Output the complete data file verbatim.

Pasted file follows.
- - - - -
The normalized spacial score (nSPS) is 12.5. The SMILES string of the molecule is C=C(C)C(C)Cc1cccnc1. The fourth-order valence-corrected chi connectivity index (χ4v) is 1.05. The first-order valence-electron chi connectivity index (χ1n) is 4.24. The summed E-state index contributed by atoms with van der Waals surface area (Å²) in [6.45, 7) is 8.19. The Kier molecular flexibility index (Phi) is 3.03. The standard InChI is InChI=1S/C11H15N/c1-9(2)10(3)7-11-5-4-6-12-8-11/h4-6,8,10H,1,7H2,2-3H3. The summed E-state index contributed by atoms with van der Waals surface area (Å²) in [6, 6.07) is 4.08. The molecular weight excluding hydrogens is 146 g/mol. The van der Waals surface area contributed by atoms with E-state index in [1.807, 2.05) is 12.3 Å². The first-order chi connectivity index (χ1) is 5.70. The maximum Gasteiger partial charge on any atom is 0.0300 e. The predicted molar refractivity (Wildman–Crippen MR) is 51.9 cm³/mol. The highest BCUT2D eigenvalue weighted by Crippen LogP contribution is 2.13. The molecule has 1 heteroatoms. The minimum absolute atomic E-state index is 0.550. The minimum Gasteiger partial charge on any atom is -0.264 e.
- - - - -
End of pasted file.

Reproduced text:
The normalized spacial score (nSPS) is 12.5. The SMILES string of the molecule is C=C(C)C(C)Cc1cccnc1. The fourth-order valence-corrected chi connectivity index (χ4v) is 1.05. The first-order valence-electron chi connectivity index (χ1n) is 4.24. The summed E-state index contributed by atoms with van der Waals surface area (Å²) in [6.45, 7) is 8.19. The Kier molecular flexibility index (Phi) is 3.03. The standard InChI is InChI=1S/C11H15N/c1-9(2)10(3)7-11-5-4-6-12-8-11/h4-6,8,10H,1,7H2,2-3H3. The summed E-state index contributed by atoms with van der Waals surface area (Å²) in [6, 6.07) is 4.08. The molecular weight excluding hydrogens is 146 g/mol. The van der Waals surface area contributed by atoms with E-state index in [1.807, 2.05) is 12.3 Å². The first-order chi connectivity index (χ1) is 5.70. The maximum Gasteiger partial charge on any atom is 0.0300 e. The predicted molar refractivity (Wildman–Crippen MR) is 51.9 cm³/mol. The highest BCUT2D eigenvalue weighted by Crippen LogP contribution is 2.13. The molecule has 1 heteroatoms. The minimum absolute atomic E-state index is 0.550. The minimum Gasteiger partial charge on any atom is -0.264 e.